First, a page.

For many freshmen, working a job at a dining hall like Gordon’s or Rheta’s Market is a rite of passage, lured by the prospect of discounted meals or an elevator being the only commute from their dorm to work.

While these jobs have always been temporary in their nature, the past year has seen a major decline in the number of student employees, with dining halls especially seeing many resignations early in the semester. It’s worth discussing one of the root causes — the low wages.

It’s not that the university hasn’t raised wages before — as early as 2019, the university raised the minimum wage to $15 per hour. The catch? It excluded student hourly employees.

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The university’s student minimum wage became $9 per hour when it was bumped up from the state wage of $7.25 in 2019. As of 2020, the minimum wage on campus for student hourly employees is $10 and the maximum is $25, but most student jobs effectively start at $11. This is certainly an improvement compared to the state minimum wage, but as it has still not been enough to entice students to work, the need for a raise is clear.

In this past year, the COVID-19 pandemic, supply chain issues and the Russian invasion of Ukraine have contributed to a 7.9% increase in the Consumer Price Index —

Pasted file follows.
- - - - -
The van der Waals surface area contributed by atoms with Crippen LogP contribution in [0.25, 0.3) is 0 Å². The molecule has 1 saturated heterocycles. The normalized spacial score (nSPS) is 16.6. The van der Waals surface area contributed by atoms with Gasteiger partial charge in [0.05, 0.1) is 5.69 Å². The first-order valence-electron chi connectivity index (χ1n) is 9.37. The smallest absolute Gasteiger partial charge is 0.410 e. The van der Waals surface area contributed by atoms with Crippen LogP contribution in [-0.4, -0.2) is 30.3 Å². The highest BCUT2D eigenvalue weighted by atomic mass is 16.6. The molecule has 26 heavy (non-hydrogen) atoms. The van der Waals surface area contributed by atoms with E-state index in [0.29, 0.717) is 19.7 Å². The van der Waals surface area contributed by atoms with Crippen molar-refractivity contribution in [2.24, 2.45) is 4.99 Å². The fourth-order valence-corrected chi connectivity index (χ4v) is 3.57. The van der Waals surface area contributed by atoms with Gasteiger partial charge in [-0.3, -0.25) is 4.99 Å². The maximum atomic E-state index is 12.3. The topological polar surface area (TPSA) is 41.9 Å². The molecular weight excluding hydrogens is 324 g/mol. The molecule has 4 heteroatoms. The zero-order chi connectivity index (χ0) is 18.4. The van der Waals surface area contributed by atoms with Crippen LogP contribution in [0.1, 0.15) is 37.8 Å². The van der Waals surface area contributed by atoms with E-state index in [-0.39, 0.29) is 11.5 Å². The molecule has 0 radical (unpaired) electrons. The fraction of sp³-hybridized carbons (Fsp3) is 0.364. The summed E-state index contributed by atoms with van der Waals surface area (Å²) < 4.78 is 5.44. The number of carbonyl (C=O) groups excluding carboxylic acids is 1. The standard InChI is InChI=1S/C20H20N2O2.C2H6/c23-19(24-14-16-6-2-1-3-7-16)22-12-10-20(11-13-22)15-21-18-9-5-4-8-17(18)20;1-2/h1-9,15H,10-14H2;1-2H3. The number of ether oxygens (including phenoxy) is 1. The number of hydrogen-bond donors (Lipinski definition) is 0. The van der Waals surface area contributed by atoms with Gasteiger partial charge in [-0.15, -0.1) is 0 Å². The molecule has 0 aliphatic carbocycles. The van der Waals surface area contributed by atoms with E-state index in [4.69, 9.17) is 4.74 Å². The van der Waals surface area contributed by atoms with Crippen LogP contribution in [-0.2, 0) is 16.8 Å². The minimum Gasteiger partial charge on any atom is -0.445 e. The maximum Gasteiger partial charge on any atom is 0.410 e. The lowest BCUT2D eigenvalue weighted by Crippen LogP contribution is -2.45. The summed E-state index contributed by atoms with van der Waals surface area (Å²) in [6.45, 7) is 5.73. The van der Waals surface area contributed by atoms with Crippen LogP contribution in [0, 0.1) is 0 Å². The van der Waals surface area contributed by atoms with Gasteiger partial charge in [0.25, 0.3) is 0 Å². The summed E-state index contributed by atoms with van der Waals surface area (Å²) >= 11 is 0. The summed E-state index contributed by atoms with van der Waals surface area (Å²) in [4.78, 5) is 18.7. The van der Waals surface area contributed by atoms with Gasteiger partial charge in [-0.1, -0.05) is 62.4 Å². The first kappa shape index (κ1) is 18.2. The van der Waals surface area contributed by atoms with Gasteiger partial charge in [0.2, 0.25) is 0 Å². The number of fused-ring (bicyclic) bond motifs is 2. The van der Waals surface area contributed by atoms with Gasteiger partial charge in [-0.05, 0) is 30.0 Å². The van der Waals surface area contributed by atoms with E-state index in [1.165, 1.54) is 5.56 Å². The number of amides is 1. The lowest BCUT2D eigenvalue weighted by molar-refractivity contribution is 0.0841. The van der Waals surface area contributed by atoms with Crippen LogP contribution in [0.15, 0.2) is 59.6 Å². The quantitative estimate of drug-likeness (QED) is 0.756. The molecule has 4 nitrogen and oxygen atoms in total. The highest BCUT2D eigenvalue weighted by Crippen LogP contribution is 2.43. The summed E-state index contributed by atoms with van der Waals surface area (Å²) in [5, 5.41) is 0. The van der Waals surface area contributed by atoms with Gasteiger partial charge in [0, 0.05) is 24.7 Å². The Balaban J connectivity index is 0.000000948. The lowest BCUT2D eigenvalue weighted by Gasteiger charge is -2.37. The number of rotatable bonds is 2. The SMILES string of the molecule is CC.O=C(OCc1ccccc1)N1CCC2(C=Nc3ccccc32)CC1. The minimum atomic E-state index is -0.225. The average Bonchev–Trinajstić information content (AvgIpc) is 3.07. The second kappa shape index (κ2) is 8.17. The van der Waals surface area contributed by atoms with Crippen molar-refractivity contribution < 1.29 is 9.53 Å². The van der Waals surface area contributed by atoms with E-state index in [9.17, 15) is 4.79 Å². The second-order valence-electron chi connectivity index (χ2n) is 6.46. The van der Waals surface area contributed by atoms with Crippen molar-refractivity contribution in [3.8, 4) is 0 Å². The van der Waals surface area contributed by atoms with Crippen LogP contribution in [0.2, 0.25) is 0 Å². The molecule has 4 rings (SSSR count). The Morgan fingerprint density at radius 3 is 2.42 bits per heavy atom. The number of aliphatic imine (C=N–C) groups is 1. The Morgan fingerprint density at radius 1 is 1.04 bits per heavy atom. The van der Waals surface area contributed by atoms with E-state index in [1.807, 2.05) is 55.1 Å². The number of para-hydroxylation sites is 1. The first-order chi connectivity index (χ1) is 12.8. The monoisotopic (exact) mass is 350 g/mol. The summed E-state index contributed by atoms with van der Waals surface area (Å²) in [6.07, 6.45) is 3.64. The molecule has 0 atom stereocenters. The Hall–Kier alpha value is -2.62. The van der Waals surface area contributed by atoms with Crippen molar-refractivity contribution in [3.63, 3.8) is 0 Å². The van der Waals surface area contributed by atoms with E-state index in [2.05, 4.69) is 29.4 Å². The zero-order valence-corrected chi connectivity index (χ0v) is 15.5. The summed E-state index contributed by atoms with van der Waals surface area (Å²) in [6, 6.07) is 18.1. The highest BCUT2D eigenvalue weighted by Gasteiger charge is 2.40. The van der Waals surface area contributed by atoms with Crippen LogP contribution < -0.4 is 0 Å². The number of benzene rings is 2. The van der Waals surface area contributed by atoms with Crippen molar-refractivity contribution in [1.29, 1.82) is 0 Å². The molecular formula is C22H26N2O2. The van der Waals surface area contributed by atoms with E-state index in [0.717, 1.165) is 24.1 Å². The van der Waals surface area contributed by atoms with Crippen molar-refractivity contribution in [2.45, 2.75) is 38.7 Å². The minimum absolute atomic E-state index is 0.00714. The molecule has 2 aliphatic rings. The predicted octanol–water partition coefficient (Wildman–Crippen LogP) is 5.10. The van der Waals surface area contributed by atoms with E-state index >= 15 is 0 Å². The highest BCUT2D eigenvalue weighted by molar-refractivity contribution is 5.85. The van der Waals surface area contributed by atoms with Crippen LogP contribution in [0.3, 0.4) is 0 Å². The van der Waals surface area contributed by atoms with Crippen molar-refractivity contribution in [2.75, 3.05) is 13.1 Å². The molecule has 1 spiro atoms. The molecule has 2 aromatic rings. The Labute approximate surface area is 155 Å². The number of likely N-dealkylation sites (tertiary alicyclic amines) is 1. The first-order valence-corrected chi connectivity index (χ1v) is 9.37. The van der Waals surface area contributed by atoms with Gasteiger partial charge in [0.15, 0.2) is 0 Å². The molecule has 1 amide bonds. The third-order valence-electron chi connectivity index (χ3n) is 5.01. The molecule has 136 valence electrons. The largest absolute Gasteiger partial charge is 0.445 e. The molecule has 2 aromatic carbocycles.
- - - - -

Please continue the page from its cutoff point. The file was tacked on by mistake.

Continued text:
a measure of goods and services critical to an economy. Students aren’t made of cash even in the best of times, so these increases will demand a lot from them. To combat this, the university must raise the student minimum wage to at least $12 per hour.

There is support from the Associated Students of Madison on this issue. Earlier this year, ASM voted to increase the wages of their internal student positions from $10.50 to $12 per hour. Citing the rising cost of living and staffing shortages, ASM felt this was a necessary step to create a precedent for the university.

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Of course, some may argue that since student positions have always been seen as temporary jobs, there is no need to raise the wages. But we are seeing the impacts of this refusal to budge. Every dining hall is noticeably understaffed. The hours of Union restaurants are subject to how many employees they can muster. Students are going to higher-paying jobs both on and off-campus — and who can blame them?

Beyond the logistical consequences, there is also the moral component. The price of living has gone up substantially in the last six years, making it harder for students to afford the necessities — not to mention the increasing role of loans in financing higher education. It’s clear that financial pressures are rising.

If the university hopes to attract any student workers in the foreseeable future, it must raise its minimum wage to at least $12 per hour for all employees as a first step in alleviating some of these pressures.

Akshay Kalra ([email protected]) is a junior majoring in community and nonprofit leadership and political science.